The Best Of Both Worlds: Mentoring A Hybrid Team To Maximise Collaboration 

In recent years, it’s become clear just how effective mentorship is in the workplace. A 2019 survey found that more than 90 percent of employees with a mentor are satisfied in their roles. In addition, 79 percent agree their compensation is fair, while 89 percent feel their contributions are valued. But now in 2021, during the current remote and hybrid team work revolution, mentorship is not only beneficial—it’s critical. 

According to a joint Harvard Business Review research by CEOs Marianna Tu and Michael Li, strong mentorship yields two important outcomes: it builds team connection, and reinforces clarity of purpose – both of which positively impacts employee retention. 

This is particularly true in the hybrid workplace, where hybrid teams are about 1.27 times more prone to disconnect than fully onsite workers, Gartner reports. While hybrid teams appreciate the flexible nature of this business model, challenges such as virtual overload, digital distractions, and an “always-on” mindset can exacerbate fatigue or burnout. 

To combat this issue, mentorship must be at the forefront of your management approach. Here are a few strategies to use, both in the office and remotely, to ensure that hybrid workers reap the benefits of mentorship—and boost their collaboration in the process.  

Invest in strong one-to-one relationships 

At the height of the pandemic, many business leaders scrambled to offer virtual team-building. But as research in BBC Work Life indicates, these group activities can be mentally draining which leads to distraction and impairs cohesion. The report author, Zaria Gorvett, explains: “It’s nearly impossible to provide specialised attention via a group video call to make people feel like they matter.”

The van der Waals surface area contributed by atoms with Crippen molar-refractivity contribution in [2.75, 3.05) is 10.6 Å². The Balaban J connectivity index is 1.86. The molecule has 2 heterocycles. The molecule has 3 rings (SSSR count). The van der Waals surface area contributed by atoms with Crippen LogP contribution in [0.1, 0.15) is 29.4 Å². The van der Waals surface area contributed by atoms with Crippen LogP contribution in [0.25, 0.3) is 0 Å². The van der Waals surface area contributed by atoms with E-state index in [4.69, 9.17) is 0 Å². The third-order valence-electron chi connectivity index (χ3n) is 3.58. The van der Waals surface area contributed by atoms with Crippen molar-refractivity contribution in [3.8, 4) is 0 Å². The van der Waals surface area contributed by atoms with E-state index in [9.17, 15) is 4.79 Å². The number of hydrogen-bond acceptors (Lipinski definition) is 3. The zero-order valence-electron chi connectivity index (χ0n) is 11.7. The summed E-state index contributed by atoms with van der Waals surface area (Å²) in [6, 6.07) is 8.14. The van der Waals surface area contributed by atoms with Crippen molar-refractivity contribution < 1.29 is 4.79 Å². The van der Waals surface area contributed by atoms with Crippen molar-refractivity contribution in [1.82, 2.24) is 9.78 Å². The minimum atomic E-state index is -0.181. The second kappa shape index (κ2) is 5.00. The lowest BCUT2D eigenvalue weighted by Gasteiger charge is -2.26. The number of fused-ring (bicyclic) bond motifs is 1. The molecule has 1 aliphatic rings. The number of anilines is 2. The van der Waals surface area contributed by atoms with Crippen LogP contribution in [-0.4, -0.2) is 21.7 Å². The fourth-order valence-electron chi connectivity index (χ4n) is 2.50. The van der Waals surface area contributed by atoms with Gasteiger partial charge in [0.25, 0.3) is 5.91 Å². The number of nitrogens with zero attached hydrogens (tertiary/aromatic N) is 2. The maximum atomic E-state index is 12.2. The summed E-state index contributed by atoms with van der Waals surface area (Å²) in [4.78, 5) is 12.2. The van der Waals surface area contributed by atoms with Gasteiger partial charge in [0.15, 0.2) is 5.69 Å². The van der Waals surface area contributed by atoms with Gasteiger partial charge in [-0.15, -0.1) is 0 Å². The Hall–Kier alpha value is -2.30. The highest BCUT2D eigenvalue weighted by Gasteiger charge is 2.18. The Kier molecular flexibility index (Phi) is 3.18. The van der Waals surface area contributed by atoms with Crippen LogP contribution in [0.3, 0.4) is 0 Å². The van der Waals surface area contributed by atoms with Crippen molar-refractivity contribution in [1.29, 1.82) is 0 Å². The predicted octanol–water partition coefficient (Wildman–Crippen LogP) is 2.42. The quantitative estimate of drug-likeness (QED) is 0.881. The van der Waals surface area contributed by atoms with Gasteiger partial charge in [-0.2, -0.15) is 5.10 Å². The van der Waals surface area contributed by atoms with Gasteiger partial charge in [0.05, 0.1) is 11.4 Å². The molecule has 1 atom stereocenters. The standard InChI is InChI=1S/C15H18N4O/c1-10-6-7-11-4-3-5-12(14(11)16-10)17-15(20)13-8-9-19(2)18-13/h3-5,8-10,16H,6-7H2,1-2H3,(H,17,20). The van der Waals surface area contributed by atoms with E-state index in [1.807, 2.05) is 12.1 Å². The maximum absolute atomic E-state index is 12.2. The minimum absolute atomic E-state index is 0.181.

Instead of ineffective team-building efforts, focus more closely on bolstering the relationships between each individual mentor and mentee pairing.   

“Investing time in meaningful, deep connections with individuals, one-on-one, can be a refreshing change and a chance to establish more authentic connections. Guided dialogue and discussion questions will help mentoring pairs uncover their common humanity—no matter how different they might seem on the surface,” explains Michael Li, CEO of the Data Incubator, in the HBR article referenced earlier. “Regular virtual one-on-ones provide a unique opportunity for building rapport that isn’t possible in group settings.” 

Ensure you have a healthy mix of group meetings and activities as well as mentor interactions, to provide the best experience for your hybrid team.   

Leverage the right communication tools

Due to the lack of proximity, remote or hybrid employees tend to experience more affinity distance than other teams do. As such, distributed work might impact the effectiveness of mentorship and collaboration. Moreover, this disconnection can cause interdependence, as well as affect organisational trust and values, according to the virtual communication experts at 4PSA. However, you can counteract affinity distance with the right communication tools to promote an “open, inclusive, reliable, and consistent flow of dialogue.” 

Here are some of their top recommendations for using communication tools to bridge any distance-related issues:

  • Take advantage of video meetings so participants can see facial expressions and body language cues.